Leonhardt noted that Houston added 24% additional paving between 1996 and 2011. This adds to flooding because pavement does not absorb water the way that soil does. He concludes:

"Add up the evidence, and it overwhelmingly suggests that human activity has helped create the ferocity of Harvey. That message may be hard to hear — harder to hear, certainly, than stories of human kindness that is now mitigating the storm’s toll. But it’s the truth.

Beyond Harvey, the potential damage from climate change is terrifying. Disease, famine and flooding of biblical proportions are within the realm of possibility. Unfortunately, stories of potential misery have not been enough to stir this country to action. They haven’t led to a Manhattan Project for alternative energy or a national effort to reduce carbon emissions.

So when we are faced with actual misery that stems in part from climate change, we should be honest about it.

What’s happening in Texas is heartbreaking, and yet it will be a more frequent part of modern life unless we do something about it." 8

Surveys of papers by climate scientists have indicated that: among those papers that specify a root cause of climate change, 97% agree that is primarily caused by human activity. A consensus of scientists also agree that climate change is the direct cause of the recent increased ferocity of hurricanes. Some scientists also believe that climate change is also increasing the frequency of hurricanes.

The Center for Climate and Energy Solutions (C2ES) in Arlington, VA is: "an independent, nonpartisan, nonprofit organization working to forge practical solutions to climate change." They stated:

"Although scientists are uncertain whether climate change will lead to an increase in the number of hurricanes, warmer ocean temperatures and higher sea levels are expected to intensify their impacts.

Recent analyses conclude that the strongest hurricanes occurring in some regions including the North Atlantic have increased in intensity over the past two to three decades. For the continental United States in the Atlantic Basin, models project a 45-87 percent increase in the frequency of Category 4 and 5 hurricanes despite a possible decrease in the frequency of storms." 14

Category 4 and 5 hurricanes are currently the strongest storms in the hurricane category scale. Such a large increase in their number would increase the average hurricane intensity greatly.

In addition to the effects of climate change which will show a slow increase over decades in the strength of hurricanes, there are some shorter-term cyclical changes that are making hurricanes particularly severe during 2017:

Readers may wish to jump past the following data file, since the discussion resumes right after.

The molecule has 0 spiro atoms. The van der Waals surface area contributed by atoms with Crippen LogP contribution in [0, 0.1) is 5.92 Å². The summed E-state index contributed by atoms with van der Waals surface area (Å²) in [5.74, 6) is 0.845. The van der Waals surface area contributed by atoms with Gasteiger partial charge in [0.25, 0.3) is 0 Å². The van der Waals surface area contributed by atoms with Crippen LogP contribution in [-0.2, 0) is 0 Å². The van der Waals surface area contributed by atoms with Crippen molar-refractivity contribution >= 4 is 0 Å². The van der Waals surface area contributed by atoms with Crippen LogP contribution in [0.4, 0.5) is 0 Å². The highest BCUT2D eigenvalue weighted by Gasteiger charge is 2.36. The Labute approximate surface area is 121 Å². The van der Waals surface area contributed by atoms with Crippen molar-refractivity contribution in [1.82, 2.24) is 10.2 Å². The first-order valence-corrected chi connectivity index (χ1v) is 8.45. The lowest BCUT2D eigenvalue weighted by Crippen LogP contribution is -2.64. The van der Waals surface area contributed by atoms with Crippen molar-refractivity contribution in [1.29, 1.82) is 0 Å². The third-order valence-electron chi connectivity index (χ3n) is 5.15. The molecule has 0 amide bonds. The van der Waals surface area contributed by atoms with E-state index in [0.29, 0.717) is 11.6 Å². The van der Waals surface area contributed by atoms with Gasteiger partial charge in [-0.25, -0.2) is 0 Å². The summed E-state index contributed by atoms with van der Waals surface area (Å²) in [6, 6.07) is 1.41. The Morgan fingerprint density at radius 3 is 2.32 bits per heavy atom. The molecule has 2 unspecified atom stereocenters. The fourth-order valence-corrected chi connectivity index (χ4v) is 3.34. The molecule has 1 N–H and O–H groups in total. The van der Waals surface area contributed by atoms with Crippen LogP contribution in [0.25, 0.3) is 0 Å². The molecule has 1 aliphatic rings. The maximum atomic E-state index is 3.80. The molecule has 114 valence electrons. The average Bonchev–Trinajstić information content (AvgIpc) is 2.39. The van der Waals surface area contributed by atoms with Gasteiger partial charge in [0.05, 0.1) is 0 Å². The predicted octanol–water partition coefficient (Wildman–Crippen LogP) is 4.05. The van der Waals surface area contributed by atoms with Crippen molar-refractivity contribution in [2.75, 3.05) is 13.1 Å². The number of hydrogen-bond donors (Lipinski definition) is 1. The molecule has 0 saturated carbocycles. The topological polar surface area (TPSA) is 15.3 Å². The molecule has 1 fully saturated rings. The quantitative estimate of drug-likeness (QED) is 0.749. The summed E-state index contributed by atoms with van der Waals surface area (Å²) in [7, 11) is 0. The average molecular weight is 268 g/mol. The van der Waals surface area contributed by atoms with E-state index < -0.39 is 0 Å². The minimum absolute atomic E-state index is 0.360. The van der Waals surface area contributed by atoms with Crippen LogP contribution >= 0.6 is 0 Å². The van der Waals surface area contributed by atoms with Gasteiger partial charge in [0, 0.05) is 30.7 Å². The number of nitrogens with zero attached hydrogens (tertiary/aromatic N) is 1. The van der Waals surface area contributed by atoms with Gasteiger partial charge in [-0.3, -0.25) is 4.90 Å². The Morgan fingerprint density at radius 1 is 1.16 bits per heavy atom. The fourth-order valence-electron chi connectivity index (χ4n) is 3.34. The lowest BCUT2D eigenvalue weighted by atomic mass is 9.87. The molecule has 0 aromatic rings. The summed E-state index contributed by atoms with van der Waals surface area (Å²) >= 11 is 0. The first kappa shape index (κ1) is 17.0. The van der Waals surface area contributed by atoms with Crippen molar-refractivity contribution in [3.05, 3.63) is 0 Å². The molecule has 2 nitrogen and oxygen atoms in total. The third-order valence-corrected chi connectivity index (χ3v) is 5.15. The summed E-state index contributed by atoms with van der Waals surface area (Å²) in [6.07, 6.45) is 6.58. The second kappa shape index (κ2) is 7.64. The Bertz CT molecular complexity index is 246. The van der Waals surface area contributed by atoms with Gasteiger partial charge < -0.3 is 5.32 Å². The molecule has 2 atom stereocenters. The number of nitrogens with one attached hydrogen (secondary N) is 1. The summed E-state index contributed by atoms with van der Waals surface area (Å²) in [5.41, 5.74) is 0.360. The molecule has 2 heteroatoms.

• The British Broadcasting Corporation (BBC) reports that three factors have increased the likelihood of hurricanes forming:
    • "A wetter and stronger monsoon [season] in West Africa."

    • "A natural cycle called the Atlantic Multi-Decadal Oscillation (AMO)" [which] has reached a peak this year." 11

    • This year has seen a lack of wind shear, a phenomenon that breaks up hurricanes. Some scientists believe that this is caused by the cyclical El Niño being at a neutral level -- neither high nor low -- at this time.

    • Kerry Emanuel, a leading atmospheric scientist at the Massachusetts Institute of Technology said:

      "The number of hurricanes in the Atlantic varies a great deal from year to year for reasons that have to do with natural climate fluctuations like El Niño and also just plain random variability. A lot of it is just sheer chance. ..."

      Hurricane Andrew in 1992, which was the most damaging of any US hurricane, occurred in a very quiet year.

      That's just because the noise is so large and we are looking for these small signals. A busy year is no guarantee that you are going to see a major hurricane [make] landfall." 11

    • Professor Richard Allan from the Department of Meteorology at the University of Reading, UK, said:

      "In terms of the factors that control the genesis and the intensification of these hurricanes, a number of these point to the fact that they will undoubtedly be slightly more severe due to the extra heat content in the ocean due to the long-term warming of the climate. ..."